The hubby and I just celebrated our one-year anniversary and prior to our celebratory toast, we received a wedding gift in the mail. (Jeesh, I thought the thank yous were DONE!) Now that the task of writing my 200 notes is finally behind me (at least for now), I wanted to share with you the tips and tricks I picked up along the way. Once the wedding planning is complete, you'll either go one of two ways. Focus all of your wedding planning energy directly into the thank yous, tackling them with the same enthusiastic energy that you did the seating chart. Or you'll wait. And procrastinate, and take a breather. I thought I would be like the former, but in all reality, once I got back from the honeymoon (my hubby wouldn't let me bring any notes with me on our nine hour flight . . . which in hindsight I am very grateful for that much needed rest) all I wanted to do was settle into married life and enjoy the freedom that comes with NOT planning a wedding. Hence, I put them off. And off. After a month went by and not a note was written, my mom started nagging, and so did that list of gifts that was just sitting on my desktop. We used the most amazing Thank You note spreadsheet. I've copied the template of it here, but if you'd like the real thing, just e-mail firstname.lastname@example.org and I'll happily send along. The thank you note "trackers" on store sites (think Macy's Bloomies, etc.) are TERRIBLE. Do not trust them. Odds are you'll miss a gift and there's nothing worse than realizing months later that you've forgotten someone.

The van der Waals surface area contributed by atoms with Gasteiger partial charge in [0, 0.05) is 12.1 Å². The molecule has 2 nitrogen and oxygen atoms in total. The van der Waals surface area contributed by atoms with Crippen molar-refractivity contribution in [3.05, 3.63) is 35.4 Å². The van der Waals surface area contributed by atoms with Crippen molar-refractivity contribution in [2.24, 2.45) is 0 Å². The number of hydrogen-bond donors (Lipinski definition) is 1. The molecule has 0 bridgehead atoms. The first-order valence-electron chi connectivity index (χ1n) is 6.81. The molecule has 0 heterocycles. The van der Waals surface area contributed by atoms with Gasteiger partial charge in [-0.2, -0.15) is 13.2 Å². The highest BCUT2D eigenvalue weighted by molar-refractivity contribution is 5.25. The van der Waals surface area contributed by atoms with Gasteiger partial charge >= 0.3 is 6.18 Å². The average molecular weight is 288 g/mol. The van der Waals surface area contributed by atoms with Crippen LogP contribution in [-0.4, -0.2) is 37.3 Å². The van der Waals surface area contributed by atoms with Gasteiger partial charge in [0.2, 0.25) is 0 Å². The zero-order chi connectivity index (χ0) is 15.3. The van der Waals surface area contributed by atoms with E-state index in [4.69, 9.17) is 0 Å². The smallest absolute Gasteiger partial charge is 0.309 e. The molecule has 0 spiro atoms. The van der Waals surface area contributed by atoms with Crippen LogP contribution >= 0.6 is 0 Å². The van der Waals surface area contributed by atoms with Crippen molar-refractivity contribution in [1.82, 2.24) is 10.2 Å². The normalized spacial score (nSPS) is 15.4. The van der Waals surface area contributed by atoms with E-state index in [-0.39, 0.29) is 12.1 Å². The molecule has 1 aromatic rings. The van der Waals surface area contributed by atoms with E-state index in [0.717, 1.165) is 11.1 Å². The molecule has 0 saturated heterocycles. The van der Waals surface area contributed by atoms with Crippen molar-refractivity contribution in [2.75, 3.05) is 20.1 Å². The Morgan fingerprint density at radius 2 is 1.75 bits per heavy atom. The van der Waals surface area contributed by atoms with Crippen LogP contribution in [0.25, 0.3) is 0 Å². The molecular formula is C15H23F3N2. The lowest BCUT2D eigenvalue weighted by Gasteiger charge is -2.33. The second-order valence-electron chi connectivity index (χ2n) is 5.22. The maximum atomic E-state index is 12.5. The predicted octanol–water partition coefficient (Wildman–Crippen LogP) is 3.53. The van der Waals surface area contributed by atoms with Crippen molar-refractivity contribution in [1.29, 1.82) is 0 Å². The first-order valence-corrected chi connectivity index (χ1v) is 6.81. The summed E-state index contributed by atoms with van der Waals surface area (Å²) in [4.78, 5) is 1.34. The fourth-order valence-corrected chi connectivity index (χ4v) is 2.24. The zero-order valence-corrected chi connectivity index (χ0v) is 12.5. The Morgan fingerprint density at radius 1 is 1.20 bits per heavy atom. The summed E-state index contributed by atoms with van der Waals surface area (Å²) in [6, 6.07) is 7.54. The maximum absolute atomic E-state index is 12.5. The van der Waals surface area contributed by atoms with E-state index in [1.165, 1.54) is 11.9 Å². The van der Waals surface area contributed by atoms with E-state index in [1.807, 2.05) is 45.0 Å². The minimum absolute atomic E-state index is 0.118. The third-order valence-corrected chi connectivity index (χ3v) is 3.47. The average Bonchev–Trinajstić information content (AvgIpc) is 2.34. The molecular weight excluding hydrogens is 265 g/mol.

Once I got started, I allowed myself three months to get them all done. Contrary to popular belief, YOU DO NOT HAVE A YEAR'S GRACE PERIOD. Obviously gift givers seem to think they do, although in all honesty it's best to give the gift before the wedding or within a month of when the wedding takes place (if only to still be able to get something from the registry.) Keep in mind that your notes should be written within three months of when you receive the gift or within three months of your big day.